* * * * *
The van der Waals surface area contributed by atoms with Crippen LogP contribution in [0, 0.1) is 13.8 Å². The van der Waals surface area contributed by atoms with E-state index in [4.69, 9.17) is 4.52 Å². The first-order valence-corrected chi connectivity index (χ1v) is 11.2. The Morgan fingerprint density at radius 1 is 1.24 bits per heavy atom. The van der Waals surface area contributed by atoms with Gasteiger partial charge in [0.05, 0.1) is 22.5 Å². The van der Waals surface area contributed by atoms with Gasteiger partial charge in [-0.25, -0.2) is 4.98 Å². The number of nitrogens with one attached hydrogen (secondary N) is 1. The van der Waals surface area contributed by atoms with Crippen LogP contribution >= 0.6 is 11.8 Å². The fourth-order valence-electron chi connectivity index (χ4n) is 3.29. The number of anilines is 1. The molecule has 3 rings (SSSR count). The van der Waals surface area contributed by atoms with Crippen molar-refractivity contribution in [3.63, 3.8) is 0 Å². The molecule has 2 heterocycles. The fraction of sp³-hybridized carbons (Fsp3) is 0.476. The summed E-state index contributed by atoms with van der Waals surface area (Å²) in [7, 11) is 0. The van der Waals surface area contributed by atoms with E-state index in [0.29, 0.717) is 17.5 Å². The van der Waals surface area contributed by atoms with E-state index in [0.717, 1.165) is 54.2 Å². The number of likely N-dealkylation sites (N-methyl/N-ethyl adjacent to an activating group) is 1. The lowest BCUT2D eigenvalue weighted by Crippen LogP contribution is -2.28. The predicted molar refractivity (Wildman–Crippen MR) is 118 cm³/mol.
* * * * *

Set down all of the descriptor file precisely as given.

The van der Waals surface area contributed by atoms with Crippen LogP contribution in [0, 0.1) is 13.8 Å². The van der Waals surface area contributed by atoms with E-state index in [4.69, 9.17) is 4.52 Å². The first-order valence-corrected chi connectivity index (χ1v) is 11.2. The Morgan fingerprint density at radius 1 is 1.24 bits per heavy atom. The van der Waals surface area contributed by atoms with Gasteiger partial charge in [0.05, 0.1) is 22.5 Å². The van der Waals surface area contributed by atoms with Gasteiger partial charge in [-0.25, -0.2) is 4.98 Å². The number of nitrogens with one attached hydrogen (secondary N) is 1. The van der Waals surface area contributed by atoms with Crippen LogP contribution >= 0.6 is 11.8 Å². The fourth-order valence-electron chi connectivity index (χ4n) is 3.29. The number of anilines is 1. The molecule has 3 rings (SSSR count). The van der Waals surface area contributed by atoms with Crippen molar-refractivity contribution in [3.63, 3.8) is 0 Å². The molecule has 2 heterocycles. The fraction of sp³-hybridized carbons (Fsp3) is 0.476. The summed E-state index contributed by atoms with van der Waals surface area (Å²) in [7, 11) is 0. The van der Waals surface area contributed by atoms with E-state index in [0.29, 0.717) is 17.5 Å². The van der Waals surface area contributed by atoms with E-state index in [0.717, 1.165) is 54.2 Å². The number of likely N-dealkylation sites (N-methyl/N-ethyl adjacent to an activating group) is 1. The lowest BCUT2D eigenvalue weighted by Crippen LogP contribution is -2.28. The predicted molar refractivity (Wildman–Crippen MR) is 118 cm³/mol.